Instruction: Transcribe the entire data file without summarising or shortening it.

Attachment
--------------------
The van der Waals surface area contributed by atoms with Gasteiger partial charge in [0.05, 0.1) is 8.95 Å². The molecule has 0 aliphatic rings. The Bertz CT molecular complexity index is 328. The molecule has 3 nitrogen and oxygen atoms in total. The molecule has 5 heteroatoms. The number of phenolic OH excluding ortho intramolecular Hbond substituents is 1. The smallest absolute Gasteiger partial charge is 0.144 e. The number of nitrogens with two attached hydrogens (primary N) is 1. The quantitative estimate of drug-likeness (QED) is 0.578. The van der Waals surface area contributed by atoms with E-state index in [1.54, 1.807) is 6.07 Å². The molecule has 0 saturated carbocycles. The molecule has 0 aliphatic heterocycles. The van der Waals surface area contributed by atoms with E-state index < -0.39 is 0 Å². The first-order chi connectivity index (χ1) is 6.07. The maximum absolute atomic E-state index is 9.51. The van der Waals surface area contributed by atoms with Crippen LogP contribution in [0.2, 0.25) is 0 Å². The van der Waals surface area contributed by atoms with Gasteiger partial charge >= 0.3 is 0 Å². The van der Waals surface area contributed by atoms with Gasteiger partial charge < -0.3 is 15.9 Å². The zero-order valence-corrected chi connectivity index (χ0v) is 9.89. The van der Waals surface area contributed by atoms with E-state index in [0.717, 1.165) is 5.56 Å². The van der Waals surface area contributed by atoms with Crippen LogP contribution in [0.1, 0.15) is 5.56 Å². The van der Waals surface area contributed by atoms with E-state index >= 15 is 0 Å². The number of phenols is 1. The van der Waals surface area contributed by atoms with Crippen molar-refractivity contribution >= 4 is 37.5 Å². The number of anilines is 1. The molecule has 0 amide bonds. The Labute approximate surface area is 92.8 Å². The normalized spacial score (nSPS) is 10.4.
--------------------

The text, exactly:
The van der Waals surface area contributed by atoms with Gasteiger partial charge in [0.05, 0.1) is 8.95 Å². The molecule has 0 aliphatic rings. The Bertz CT molecular complexity index is 328. The molecule has 3 nitrogen and oxygen atoms in total. The molecule has 5 heteroatoms. The number of phenolic OH excluding ortho intramolecular Hbond substituents is 1. The smallest absolute Gasteiger partial charge is 0.144 e. The number of nitrogens with two attached hydrogens (primary N) is 1. The quantitative estimate of drug-likeness (QED) is 0.578. The van der Waals surface area contributed by atoms with E-state index in [1.54, 1.807) is 6.07 Å². The molecule has 0 saturated carbocycles. The molecule has 0 aliphatic heterocycles. The van der Waals surface area contributed by atoms with E-state index < -0.39 is 0 Å². The first-order chi connectivity index (χ1) is 6.07. The maximum absolute atomic E-state index is 9.51. The van der Waals surface area contributed by atoms with Crippen LogP contribution in [0.2, 0.25) is 0 Å². The van der Waals surface area contributed by atoms with Gasteiger partial charge >= 0.3 is 0 Å². The van der Waals surface area contributed by atoms with Gasteiger partial charge < -0.3 is 15.9 Å². The zero-order valence-corrected chi connectivity index (χ0v) is 9.89. The van der Waals surface area contributed by atoms with E-state index in [0.717, 1.165) is 5.56 Å². The van der Waals surface area contributed by atoms with Crippen LogP contribution in [0.1, 0.15) is 5.56 Å². The van der Waals surface area contributed by atoms with E-state index >= 15 is 0 Å². The number of phenols is 1. The van der Waals surface area contributed by atoms with Crippen molar-refractivity contribution >= 4 is 37.5 Å². The number of anilines is 1. The molecule has 0 amide bonds. The Labute approximate surface area is 92.8 Å². The normalized spacial score (nSPS) is 10.4.